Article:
Four Secret Service employees are contesting their dismissals for inappropriate conduct in Colombia last month, reports the Washington Post. The agents argue that the agency is making them scapegoats for behavior that the Secret Service has long tolerated, a charge that Director Mark Sullivan may address today before a Senate committee. He plans to say there was no breach of operational security.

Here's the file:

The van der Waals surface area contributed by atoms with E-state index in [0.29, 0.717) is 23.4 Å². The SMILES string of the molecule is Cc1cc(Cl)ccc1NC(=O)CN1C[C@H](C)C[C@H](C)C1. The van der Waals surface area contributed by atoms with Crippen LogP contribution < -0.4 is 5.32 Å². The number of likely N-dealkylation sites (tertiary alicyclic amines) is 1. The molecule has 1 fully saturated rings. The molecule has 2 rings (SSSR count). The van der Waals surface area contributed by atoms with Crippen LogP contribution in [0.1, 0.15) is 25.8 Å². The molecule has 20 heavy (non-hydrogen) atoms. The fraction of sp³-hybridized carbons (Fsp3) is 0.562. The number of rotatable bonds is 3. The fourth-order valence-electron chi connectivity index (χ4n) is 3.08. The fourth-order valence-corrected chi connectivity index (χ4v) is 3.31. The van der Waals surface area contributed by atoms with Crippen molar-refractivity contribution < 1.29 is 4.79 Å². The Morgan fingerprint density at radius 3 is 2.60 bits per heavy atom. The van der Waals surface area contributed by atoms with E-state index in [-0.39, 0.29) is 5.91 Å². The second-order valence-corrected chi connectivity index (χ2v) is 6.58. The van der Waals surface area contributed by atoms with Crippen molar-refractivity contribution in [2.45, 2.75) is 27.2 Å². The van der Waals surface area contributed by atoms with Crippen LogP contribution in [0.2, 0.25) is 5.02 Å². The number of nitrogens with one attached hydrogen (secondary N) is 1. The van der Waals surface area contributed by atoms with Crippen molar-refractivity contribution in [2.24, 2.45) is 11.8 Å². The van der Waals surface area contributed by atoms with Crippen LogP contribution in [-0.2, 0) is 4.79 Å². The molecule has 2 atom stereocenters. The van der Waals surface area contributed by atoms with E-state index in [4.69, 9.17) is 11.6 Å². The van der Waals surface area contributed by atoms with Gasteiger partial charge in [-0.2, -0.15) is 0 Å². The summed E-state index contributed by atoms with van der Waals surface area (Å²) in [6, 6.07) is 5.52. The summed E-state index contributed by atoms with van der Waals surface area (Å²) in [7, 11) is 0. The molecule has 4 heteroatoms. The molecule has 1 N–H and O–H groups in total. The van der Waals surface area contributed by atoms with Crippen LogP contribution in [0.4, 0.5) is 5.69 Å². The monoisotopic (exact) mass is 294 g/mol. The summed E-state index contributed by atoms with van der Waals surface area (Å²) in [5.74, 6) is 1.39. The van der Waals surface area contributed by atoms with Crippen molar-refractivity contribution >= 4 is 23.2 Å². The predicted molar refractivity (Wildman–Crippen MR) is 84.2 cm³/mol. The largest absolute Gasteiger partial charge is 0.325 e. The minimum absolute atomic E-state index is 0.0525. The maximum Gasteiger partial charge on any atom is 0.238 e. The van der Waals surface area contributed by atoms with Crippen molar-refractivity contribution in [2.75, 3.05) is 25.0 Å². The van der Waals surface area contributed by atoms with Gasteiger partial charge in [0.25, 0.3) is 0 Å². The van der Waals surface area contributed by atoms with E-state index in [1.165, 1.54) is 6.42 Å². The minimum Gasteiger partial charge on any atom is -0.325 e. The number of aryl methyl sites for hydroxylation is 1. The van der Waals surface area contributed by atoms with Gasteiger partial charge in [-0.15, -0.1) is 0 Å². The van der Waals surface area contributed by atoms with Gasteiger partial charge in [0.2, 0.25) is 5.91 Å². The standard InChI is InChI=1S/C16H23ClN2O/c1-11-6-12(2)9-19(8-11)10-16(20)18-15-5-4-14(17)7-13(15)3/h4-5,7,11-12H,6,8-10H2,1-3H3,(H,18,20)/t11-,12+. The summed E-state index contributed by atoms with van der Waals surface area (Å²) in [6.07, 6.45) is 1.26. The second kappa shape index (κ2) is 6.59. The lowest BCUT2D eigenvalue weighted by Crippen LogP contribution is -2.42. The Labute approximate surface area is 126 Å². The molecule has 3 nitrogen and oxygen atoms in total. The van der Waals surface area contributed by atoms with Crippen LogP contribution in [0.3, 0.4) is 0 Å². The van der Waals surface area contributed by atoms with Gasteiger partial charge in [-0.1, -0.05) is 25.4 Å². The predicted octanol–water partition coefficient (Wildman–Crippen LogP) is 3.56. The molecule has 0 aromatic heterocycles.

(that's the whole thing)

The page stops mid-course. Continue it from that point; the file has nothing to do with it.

Several agents say that what happened in Cartagena differ from initial media accounts describing a group outing of a dozen men in search of prostitutes. Instead, the men went to different bars and clubs and met women under a variety of circumstances, in some cases resulting in voluntary trysts that did not involve money. The scandal has damaged the Secret Service's reputation, and the fallout has spread to other federal agencies. A dozen members of the military also are accused of hiring prostitutes on the trip, and the Drug Enforcement Administration is looking into allegations, made by a Secret Service agent during the investigation, that DEA staffers brought prostitutes to their apartments in Cartagena.